Counsel Fees in a Matrimonial Action – Who has to pay?

Monday, April 30th, 2012

Is it true that under the new legislation, if you are the monied spouse you have to pay for not only your own legal fees but your spouse’s legal fees as well?  The answer is …Yes!

In an effort to level the playing field and allow both spouses in a matrimonial action to be able to afford legal counsel, under the new law, the monied spouse will likely have to pay a portion, if not all, of the legal fees incurred by both parties. Hence, advice to both the monied and non-monied spouse, nobody enjoys prolonged litigation and outrageous legal fees, so you are better off trying to attempt a solution sooner rather than later.

Things that you should consider to help keep legal fees down – don’t stop paying what you have been paying throughout the marriage.  If you are the monied spouse, who customarily paid the marital expenses in connection with your home, living expenses, food, clothing, etc., continue to do that, otherwise you may be faced with a motion and Court intervention.  That doesn’t mean that there will not be any Court intervention but it will certainly help keep legal fees down.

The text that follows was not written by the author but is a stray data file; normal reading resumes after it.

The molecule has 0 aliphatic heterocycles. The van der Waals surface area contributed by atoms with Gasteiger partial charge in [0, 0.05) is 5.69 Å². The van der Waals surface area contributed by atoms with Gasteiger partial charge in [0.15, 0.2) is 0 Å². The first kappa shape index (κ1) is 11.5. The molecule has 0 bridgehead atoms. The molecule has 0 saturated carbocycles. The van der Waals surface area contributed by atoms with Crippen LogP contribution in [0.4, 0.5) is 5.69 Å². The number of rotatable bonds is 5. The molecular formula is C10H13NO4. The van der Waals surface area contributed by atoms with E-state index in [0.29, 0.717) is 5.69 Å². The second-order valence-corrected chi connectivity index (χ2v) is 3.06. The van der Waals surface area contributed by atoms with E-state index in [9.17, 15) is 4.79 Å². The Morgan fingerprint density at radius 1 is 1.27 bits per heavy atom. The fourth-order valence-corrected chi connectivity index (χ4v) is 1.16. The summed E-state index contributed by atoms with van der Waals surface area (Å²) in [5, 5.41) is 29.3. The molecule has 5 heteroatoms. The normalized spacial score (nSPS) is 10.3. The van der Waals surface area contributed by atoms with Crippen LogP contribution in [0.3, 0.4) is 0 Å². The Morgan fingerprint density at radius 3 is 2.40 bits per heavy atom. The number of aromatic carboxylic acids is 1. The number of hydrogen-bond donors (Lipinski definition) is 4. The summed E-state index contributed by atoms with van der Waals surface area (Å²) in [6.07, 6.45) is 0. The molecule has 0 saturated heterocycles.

Make good faith attempts to identify the issues and reach a resolution.   (more…)

Legal Separation: What is it really about?

Thursday, March 22nd, 2012

What exactly is a Legal Separation?

Many individuals believe that simply living separate and apart from your spouse constitutes a legal separation. However, that is not the case. If you are considering a legal separation, not living under the same roof isn’t enough. A legal separation is two individuals living separate and apart pursuant to a written Agreement, known as a Separation Agreement. That Separation Agreement covers all issues that would be included in a Divorce, such as:

- Equitable Distribution of Assets and Liabilities
- Custody and Visitation of Children
- Child Support
- Spousal Support/Maintenance
- Life Insurance
- Medical Insurance
- Payment of Counsel Fees

If you wish to divorce on the basis of a legal separation, can that be done right away or is there a waiting period?

The individuals have to wait a minimum of one year and comply with the Separation Agreement. Then, and only then, if either one of them chooses (it doesn’t matter which one), a party to the agreement can file for divorce with the Court.